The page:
From Productivity to Gaming: Why Notion Taps Into Different Creator Communities to Maximize its Reach to Consumers

Taylor Masket
Taylor Masket
Sep 26, 2023

If you’re an organization freak like us, then you’re going to love this episode of Earned. Conor sits down with Lexie Barnhorn, the Head of Influencer Marketing at premier productivity platform Notion. The app, valued at over $10 billion, is an industry favorite thanks to its collaborative and endlessly customizable nature. Notion has earned countless accolades, including a 2022 Webby Award for best productivity and collaboration software, as well as a spot on CNBC’s Disruptor 50 list of 2023.


We start the episode by diving into why Lexie joined Notion after championing the platform at her previous company, Curology, and hear how working in the scrappy startup world allows her to stay at the forefront of fast-growing businesses. Next, Lexie explains why Notion taps into various niche creator communities to connect with new audiences, before revealing how the company’s “test and learn” approach to channels like LinkedIn and TikTok is vital to its success on social media (#Notion has accrued nearly a billion views on the platform). Lexie then shares her advice to young professionals looking to jumpstart their careers, and emphasizes the importance of taking risks and joining companies you believe in. To close the show, Lexie, an outspoken Swiftie (literally same), speaks to why she believes Taylor Swift is so successful, and how companies can utilize her marketing strategies to fuel success in their own businesses.

We’ve included a couple of highlights from the episode below, but be sure to check out the full video above, or tune into the podcast on Spotify, Apple Podcasts, and Google Podcasts!

spotify-podcast-badge-blk-grn-165x40 apple podcasts badge-1 EN_Google_Podcasts_Badge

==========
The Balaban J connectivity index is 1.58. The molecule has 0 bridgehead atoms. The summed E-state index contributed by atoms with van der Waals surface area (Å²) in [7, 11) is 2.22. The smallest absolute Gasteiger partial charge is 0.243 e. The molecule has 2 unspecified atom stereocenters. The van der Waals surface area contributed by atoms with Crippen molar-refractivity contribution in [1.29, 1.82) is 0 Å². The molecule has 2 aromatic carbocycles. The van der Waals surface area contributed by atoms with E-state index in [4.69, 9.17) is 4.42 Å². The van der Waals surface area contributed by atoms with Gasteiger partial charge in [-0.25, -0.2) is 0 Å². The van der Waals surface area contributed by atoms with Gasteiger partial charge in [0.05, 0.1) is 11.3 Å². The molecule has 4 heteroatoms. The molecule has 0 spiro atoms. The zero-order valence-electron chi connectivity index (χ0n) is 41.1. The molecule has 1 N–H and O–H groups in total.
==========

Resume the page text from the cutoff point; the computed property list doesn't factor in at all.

The following interview has been lightly edited for concision. 

“Almost everyone has a computer, and my goal is to have the Notion app on every computer”: Why Notion Partners With Creators Across Every Niche Community, From Productivity to Dungeons & Dragons 

Conor Begley: Let's talk about the creators for Notion. You guys are not the typical model for where influencers or creators have historically been leveraged. So how do you think about the creator program? Who are the creators for Notion? What drives success for you guys in this space?

Lexie Barnhorn: At Curology, it was always very clear who our target [demographic] was, but at Notion, there are just so many niche communities on the internet, and there are a lot of people who use Notion.

When I started at Curology, no one had ever heard about Curology, so a lot of my day was trying to convince people to use the product and to learn more about it. Whereas now, I reach out to different influencers and they're already using Notion. They've already heard of it. They're already down to work with us. So it's a lot easier. I do have that advantage, thankfully, because we have such an amazing product.

So our creator program spans across every social media platform. Something I hadn't done previously is partnering with LinkedIn influencers to promote our B2B and our AI product. And I will say, I think LinkedIn is a very underutilized platform.

I've had a lot of fun working with these creators and seeing the views these posts get. I saw a stat the other day that 70 million people are on LinkedIn, and only three million of them are actually utilizing the platform and posting. There's a lot of ability for your posts to get such insane reach. So that's been really fun. I don't think LinkedIn influencers would have worked for Curology, unfortunately.